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U.S. Trade Representative at U.S.-Russia Business Council
July 26, 2012

Remarks by U.S. Trade Representative Ron Kirk
To the U.S.-Russia Business Council
Office of the United States Trade Representative
Washington, D.C.
July 24, 2012

(as prepared for delivery)

“Thanks to the U.S.-Russia Business Council staff and all of the member companies. You provided vital support to USTR during the WTO accession negotiations with Russia. And you continue to play a critical role as we work together to obtain Congressional action on a bill that will ensure the WTO Agreement applies between the United States and Russia.

“I’m pleased to be with you all at an important moment for the United States, for Russia, and for businesses in both countries. Yesterday, Russia notified the WTO that it has accepted its terms of accession to the World Trade Organization (WTO). I don’t need to tell this crowd that this is, without a doubt, a historic event. Fewer than thirty days from now Russia will become the 156th Member of the WTO. In some ways, this is the end of a long road that started almost 20 years ago. Russia has amended and adopted laws, regulations, and other measures to create the legal framework needed to implement the WTO rules.

“Meanwhile, the U.S. Congress is getting closer to completing important steps that will ensure the WTO Agreement applies between the United States and Russia. Last Wednesday, the United States Senate Finance Committee reported out of committee legislation that will terminate application of the Jackson-Vanik amendment and authorize the President to extend permanent normal trade relations to Russia. We congratulated Chairman Baucus and Ranking Member Hatch, and applauded the Finance Committee’s unanimous vote to authorize PNTR extension to Russia and Moldova.

“Similarly, we are pleased that House Ways and Means Committee Chairman Camp and Ranking Member Levin have come together to schedule a full committee markup this Thursday of a bill that is based on what the Finance Committee approved. As we continue to work with Congress, our priority is to put legislation on the President’s desk for signature as soon as possible.

“Today, we’ll talk about what’s at stake with the legislation Congress is currently considering. I look forward to hearing directly from you how passage of this important trade measure will help support American jobs by boosting your exports of U.S. goods and services to Russia. You all know the benefits of extending PNTR for your businesses, so I’ll just briefly summarize some of the highlights before we begin the discussion.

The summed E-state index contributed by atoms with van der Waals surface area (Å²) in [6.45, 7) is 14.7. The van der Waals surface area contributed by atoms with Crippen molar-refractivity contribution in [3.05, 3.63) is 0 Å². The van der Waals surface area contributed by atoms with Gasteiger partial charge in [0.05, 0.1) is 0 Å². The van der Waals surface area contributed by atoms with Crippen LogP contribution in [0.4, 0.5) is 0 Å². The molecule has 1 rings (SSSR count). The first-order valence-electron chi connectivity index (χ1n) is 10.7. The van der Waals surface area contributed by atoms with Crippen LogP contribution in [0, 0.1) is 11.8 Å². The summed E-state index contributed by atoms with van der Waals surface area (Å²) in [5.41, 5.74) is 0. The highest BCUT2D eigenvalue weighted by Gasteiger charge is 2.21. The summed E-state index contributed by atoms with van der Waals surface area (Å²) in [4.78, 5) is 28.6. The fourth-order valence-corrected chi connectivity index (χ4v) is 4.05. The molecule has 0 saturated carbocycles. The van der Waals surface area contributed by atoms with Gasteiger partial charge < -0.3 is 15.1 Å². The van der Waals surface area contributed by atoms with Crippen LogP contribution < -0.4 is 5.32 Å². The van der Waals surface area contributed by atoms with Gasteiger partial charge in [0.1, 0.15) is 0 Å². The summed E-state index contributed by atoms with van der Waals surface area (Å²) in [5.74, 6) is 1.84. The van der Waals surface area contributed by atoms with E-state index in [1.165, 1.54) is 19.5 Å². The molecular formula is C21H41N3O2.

“This bill will help protect U.S. intellectual property, which supports well-paying jobs for innovators and creators across America. This bill will help ensure that U.S. exporters of agricultural products – such as soybeans, corn, pork, poultry, and dairy – benefit from Russia’s WTO commitment to base its sanitary and phytosanitary (SPS) measures on international standards. Similarly, this bill will help support U.S. manufacturers who need the benefits of Russia’s WTO commitments to enhance transparency of mandatory and voluntary standards (TBT), and to reduce other non-tariff barriers to trade. This bill will help bring U.S. service providers the benefits of Russia’s WTO commitment to open its services markets in sectors such as audio-visual services, telecommunications, computer services, and financial services. Similarly, this bill will help keep America’s IT exporters competitive in Russia as it joins the Information Technology Agreement. And finally, of course, this bill will provide the United States with more trade enforcement tools to hold Russia accountable for its WTO commitments. These tools will include the WTO’s function as a multilateral forum, where we will be able to air, address, and resolve trade disputes more efficiently and effectively.

“All of these benefits are on the table right now. Recent actions by the Senate Finance and House Ways and Means Committees have moved us closer to securing them. But they won’t be in your hands until the WTO agreement applies between the United States and Russia. And failure to pass a Jackson-Vanik/PNTR bill could jeopardize well-paying jobs here at home.

“As we mark the significant progress made so far, it’s important for everyone to stay focused on the positive impact that Russia PNTR will have on U.S. trade and jobs, so that we can pursue a legislative path forward. Thank you.”